Lose Your Mind runs at CoCA from Saturday 11 March to Sunday 28 May 2017.


Admission $10. FREE on Tuesdays. Under 5s, school groups and Friends of CoCA always free.

The exhibition is supported by a series of public events, including the artist talk with David Shrigley on Friday 10 March. Booking opens soon via .


About CoCA

Toi Moroki Centre of Contemporary Art (CoCA) was founded in 1880 as Canterbury Arts Society (CSA) to nurture people’s relationship with, and love for, art. Closed following earthquakes, CoCA reopened in February 2016 with a revised vision; to offer new art and new experiences.

About David Shrigley

David Shrigley was born in 1968 in Macclesfield, UK. He is now based in Brighton, England. David Shrigley is best known for his distinctive drawing style and works that make satirical comments on everyday situations and human interactions. His quick-witted drawings and hand-rendered texts are typically deadpan in their humour and reveal chance utterings like snippets of over-heard conversations. Re-occurring themes and thoughts pervade his storytelling capturing childlike views of the world, the perspective of aliens and monsters or the compulsive habits of an eavesdropper shouting out loud. While drawing is at the centre of his practice, the artist also works across an extensive range of media including sculpture, large-scale installation, animation, painting, photography and music.

His digital animations such as ‘Headless Drummer’ and ‘The Artist’ demonstrate what Shrigley calls ‘the economy of telling stories’, delivering a deftly crafted mix of dark and light through the simplest of forms. In his sculptural works that explore materials such as bronze and ceramic, the artist makes physical some of his more curious and eccentric propositions by transforming found objects or by playing with their scale.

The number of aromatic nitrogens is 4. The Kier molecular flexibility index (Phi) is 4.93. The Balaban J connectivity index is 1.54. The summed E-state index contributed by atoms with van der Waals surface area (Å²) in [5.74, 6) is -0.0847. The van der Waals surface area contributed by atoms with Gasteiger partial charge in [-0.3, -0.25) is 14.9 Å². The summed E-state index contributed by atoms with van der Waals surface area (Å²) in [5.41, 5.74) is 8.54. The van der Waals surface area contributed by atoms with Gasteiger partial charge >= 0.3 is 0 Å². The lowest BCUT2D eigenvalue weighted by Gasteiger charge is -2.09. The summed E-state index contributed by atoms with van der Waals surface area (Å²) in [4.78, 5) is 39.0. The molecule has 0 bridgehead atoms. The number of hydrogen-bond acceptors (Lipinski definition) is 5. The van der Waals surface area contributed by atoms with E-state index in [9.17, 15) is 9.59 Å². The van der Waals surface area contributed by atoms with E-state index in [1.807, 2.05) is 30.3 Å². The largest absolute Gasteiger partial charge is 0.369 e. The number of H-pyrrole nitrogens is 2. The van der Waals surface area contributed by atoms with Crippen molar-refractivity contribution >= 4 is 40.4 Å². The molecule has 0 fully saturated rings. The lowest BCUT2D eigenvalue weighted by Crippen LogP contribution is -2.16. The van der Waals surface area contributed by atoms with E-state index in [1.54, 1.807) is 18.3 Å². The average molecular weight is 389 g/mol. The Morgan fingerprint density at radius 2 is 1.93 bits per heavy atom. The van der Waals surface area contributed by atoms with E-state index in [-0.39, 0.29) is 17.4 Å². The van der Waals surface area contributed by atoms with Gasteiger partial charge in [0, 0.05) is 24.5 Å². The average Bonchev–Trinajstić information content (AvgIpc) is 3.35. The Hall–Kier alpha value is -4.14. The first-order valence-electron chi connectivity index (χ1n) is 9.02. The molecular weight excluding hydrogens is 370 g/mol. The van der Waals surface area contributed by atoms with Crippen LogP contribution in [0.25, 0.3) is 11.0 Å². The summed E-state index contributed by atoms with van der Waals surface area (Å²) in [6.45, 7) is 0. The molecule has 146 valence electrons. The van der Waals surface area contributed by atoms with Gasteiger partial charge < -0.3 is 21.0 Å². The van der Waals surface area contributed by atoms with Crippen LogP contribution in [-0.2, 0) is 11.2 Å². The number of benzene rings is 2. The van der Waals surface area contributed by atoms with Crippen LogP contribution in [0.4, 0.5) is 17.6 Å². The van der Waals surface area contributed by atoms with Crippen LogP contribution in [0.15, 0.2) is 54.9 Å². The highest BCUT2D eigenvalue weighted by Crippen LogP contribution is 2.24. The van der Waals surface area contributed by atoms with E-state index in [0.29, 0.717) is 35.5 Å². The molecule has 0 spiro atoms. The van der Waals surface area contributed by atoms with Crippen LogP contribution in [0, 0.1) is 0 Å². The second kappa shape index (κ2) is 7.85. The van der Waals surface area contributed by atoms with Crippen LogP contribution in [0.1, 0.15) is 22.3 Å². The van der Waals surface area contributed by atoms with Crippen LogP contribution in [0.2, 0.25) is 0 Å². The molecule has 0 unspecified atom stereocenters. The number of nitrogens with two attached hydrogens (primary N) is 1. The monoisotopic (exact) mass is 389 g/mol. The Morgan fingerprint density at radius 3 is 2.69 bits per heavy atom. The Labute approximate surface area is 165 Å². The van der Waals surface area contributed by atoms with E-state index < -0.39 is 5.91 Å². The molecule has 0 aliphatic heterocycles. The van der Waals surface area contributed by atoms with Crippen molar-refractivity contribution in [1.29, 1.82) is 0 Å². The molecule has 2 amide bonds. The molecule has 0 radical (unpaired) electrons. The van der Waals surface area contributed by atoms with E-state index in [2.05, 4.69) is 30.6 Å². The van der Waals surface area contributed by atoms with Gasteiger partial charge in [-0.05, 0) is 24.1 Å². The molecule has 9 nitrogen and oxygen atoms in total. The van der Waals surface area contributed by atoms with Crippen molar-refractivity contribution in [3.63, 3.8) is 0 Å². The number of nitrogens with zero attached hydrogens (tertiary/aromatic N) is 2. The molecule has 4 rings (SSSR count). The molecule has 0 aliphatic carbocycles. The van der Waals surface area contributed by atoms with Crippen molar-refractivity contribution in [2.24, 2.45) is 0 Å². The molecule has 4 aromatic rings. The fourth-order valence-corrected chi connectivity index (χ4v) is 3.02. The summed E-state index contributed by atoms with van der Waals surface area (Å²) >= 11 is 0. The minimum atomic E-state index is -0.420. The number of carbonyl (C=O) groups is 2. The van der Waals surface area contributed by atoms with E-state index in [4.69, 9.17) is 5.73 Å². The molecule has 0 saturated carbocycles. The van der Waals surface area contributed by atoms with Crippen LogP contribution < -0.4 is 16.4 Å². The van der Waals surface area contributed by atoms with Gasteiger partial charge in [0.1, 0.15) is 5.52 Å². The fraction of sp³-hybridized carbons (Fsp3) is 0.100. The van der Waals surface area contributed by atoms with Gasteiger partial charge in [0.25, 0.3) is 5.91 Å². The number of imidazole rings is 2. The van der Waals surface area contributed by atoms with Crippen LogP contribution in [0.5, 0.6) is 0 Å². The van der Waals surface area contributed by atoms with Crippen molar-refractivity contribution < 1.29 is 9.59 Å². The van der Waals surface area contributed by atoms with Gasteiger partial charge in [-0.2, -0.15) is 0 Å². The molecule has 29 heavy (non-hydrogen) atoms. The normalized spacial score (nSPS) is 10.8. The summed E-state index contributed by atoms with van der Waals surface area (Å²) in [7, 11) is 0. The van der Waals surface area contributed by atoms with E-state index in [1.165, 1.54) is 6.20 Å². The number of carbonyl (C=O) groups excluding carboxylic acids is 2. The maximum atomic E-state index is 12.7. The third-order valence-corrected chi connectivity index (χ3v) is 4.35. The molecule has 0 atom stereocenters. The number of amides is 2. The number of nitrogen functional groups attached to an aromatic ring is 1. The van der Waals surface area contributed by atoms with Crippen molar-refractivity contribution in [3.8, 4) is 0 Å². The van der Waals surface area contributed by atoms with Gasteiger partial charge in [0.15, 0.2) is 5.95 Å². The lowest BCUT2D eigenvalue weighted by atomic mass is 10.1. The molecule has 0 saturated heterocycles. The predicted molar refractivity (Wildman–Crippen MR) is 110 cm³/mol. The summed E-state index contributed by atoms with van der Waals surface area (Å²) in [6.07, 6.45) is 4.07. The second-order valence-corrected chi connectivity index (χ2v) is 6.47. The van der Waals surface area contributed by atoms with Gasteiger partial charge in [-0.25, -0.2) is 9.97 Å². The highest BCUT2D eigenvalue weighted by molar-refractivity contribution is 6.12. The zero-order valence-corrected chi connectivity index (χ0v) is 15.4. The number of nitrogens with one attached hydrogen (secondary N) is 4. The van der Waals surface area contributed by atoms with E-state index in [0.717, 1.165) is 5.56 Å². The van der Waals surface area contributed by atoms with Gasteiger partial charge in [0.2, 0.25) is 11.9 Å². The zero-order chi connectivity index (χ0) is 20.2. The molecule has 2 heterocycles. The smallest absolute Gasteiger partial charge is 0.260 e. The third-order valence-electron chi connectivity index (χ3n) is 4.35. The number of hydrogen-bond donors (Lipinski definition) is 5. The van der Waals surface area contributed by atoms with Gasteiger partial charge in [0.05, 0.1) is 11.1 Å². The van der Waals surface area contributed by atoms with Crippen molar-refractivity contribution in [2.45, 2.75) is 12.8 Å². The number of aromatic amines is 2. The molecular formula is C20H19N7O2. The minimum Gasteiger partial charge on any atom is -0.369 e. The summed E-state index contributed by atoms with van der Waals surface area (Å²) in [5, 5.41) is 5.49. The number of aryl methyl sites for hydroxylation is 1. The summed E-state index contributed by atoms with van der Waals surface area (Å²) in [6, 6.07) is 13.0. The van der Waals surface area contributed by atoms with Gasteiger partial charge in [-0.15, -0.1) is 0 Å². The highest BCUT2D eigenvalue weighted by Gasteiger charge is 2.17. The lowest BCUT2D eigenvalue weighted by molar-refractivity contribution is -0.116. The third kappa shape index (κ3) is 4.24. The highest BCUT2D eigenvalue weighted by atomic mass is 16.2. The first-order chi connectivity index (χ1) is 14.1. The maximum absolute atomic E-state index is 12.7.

In September 2016, David Shrigley's ‘Really Good' was unveiled in Trafalgar Square, for the Fourth Plinth Commission. Shrigley was a Turner Prize nominee in 2013, following his major mid-career retrospective at the Hayward Gallery, London entitled ‘Brain Activity'. He has had multiple international solo and group exhibitions and has works included in prominent collections worldwide.

About British Council

The British Council is the UK’s international organisation for cultural relations and educational opportunities. We create friendly knowledge and understanding between the people of the UK and other countries. Using the UK’s cultural resources we make a positive contribution to the countries we work with – changing lives by creating opportunities, building connections and engendering trust.

We work with over 100 countries across the world in the fields of arts and culture, English language, education and civil society. Each year we reach over 20 million people face-to-face and more than 500 million people online, via broadcasts and publications.

Founded in 1934, we are a UK charity governed by Royal Charter and a UK public body. The majority of our income is raised delivering a range of projects and contracts in English teaching and examinations, education and development contracts and from partnerships with public and private organisations. Eighteen per cent of our funding is received from the UK government.

Our office in New Zealand is committed to developing creative collaborations between Britain and NZ & the Pacific.